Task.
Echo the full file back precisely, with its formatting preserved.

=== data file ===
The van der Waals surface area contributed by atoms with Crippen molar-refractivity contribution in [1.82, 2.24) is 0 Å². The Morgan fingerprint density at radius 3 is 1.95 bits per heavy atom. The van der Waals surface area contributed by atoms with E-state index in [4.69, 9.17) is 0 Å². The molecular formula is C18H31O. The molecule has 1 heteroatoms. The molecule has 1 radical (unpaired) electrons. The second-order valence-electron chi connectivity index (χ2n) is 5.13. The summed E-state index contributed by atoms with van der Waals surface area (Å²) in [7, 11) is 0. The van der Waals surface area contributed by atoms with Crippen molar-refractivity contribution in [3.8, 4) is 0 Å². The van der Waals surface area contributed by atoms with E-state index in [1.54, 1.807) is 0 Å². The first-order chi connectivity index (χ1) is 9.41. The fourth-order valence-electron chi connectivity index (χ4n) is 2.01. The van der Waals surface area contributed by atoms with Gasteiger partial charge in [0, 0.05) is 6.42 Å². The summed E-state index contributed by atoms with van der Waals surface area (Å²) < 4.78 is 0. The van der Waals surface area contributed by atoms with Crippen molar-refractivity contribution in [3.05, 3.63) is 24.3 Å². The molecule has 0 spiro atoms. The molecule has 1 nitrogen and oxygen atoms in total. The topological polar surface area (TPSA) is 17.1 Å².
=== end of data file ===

The van der Waals surface area contributed by atoms with Crippen molar-refractivity contribution in [1.82, 2.24) is 0 Å². The Morgan fingerprint density at radius 3 is 1.95 bits per heavy atom. The van der Waals surface area contributed by atoms with E-state index in [4.69, 9.17) is 0 Å². The molecular formula is C18H31O. The molecule has 1 heteroatoms. The molecule has 1 radical (unpaired) electrons. The second-order valence-electron chi connectivity index (χ2n) is 5.13. The summed E-state index contributed by atoms with van der Waals surface area (Å²) in [7, 11) is 0. The van der Waals surface area contributed by atoms with Crippen molar-refractivity contribution in [3.8, 4) is 0 Å². The van der Waals surface area contributed by atoms with E-state index in [1.54, 1.807) is 0 Å². The first-order chi connectivity index (χ1) is 9.41. The fourth-order valence-electron chi connectivity index (χ4n) is 2.01. The van der Waals surface area contributed by atoms with Gasteiger partial charge in [0, 0.05) is 6.42 Å². The summed E-state index contributed by atoms with van der Waals surface area (Å²) < 4.78 is 0. The van der Waals surface area contributed by atoms with Crippen molar-refractivity contribution in [3.05, 3.63) is 24.3 Å². The molecule has 0 spiro atoms. The molecule has 1 nitrogen and oxygen atoms in total. The topological polar surface area (TPSA) is 17.1 Å².